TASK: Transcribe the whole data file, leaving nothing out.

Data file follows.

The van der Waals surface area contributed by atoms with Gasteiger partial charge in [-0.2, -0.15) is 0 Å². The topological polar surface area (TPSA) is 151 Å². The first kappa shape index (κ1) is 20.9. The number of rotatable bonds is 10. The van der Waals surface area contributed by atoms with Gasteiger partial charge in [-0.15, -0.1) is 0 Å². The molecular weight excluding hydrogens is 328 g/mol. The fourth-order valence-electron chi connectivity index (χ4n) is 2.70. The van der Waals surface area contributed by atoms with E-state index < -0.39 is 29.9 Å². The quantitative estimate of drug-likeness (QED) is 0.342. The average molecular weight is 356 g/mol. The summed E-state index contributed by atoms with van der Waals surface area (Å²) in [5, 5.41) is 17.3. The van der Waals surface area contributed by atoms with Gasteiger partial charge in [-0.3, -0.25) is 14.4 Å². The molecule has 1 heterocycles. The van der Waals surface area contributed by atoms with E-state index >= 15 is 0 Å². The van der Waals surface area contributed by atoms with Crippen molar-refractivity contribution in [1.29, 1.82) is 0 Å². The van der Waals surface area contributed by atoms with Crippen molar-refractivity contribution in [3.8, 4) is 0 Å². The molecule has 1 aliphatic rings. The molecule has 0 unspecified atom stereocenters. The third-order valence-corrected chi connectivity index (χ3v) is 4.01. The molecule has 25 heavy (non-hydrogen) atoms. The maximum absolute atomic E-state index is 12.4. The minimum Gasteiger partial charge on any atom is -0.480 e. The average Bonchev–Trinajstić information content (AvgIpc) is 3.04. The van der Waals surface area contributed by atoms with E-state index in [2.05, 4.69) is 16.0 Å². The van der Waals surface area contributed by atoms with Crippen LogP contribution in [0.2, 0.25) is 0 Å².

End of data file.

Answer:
The van der Waals surface area contributed by atoms with Gasteiger partial charge in [-0.2, -0.15) is 0 Å². The topological polar surface area (TPSA) is 151 Å². The first kappa shape index (κ1) is 20.9. The number of rotatable bonds is 10. The van der Waals surface area contributed by atoms with Gasteiger partial charge in [-0.15, -0.1) is 0 Å². The molecular weight excluding hydrogens is 328 g/mol. The fourth-order valence-electron chi connectivity index (χ4n) is 2.70. The van der Waals surface area contributed by atoms with E-state index < -0.39 is 29.9 Å². The quantitative estimate of drug-likeness (QED) is 0.342. The average molecular weight is 356 g/mol. The summed E-state index contributed by atoms with van der Waals surface area (Å²) in [5, 5.41) is 17.3. The van der Waals surface area contributed by atoms with Gasteiger partial charge in [-0.3, -0.25) is 14.4 Å². The molecule has 1 heterocycles. The van der Waals surface area contributed by atoms with E-state index >= 15 is 0 Å². The van der Waals surface area contributed by atoms with Crippen molar-refractivity contribution in [1.29, 1.82) is 0 Å². The van der Waals surface area contributed by atoms with Crippen molar-refractivity contribution in [3.8, 4) is 0 Å². The molecule has 1 aliphatic rings. The molecule has 0 unspecified atom stereocenters. The third-order valence-corrected chi connectivity index (χ3v) is 4.01. The molecule has 25 heavy (non-hydrogen) atoms. The maximum absolute atomic E-state index is 12.4. The minimum Gasteiger partial charge on any atom is -0.480 e. The average Bonchev–Trinajstić information content (AvgIpc) is 3.04. The van der Waals surface area contributed by atoms with E-state index in [2.05, 4.69) is 16.0 Å². The van der Waals surface area contributed by atoms with Crippen LogP contribution in [0.2, 0.25) is 0 Å².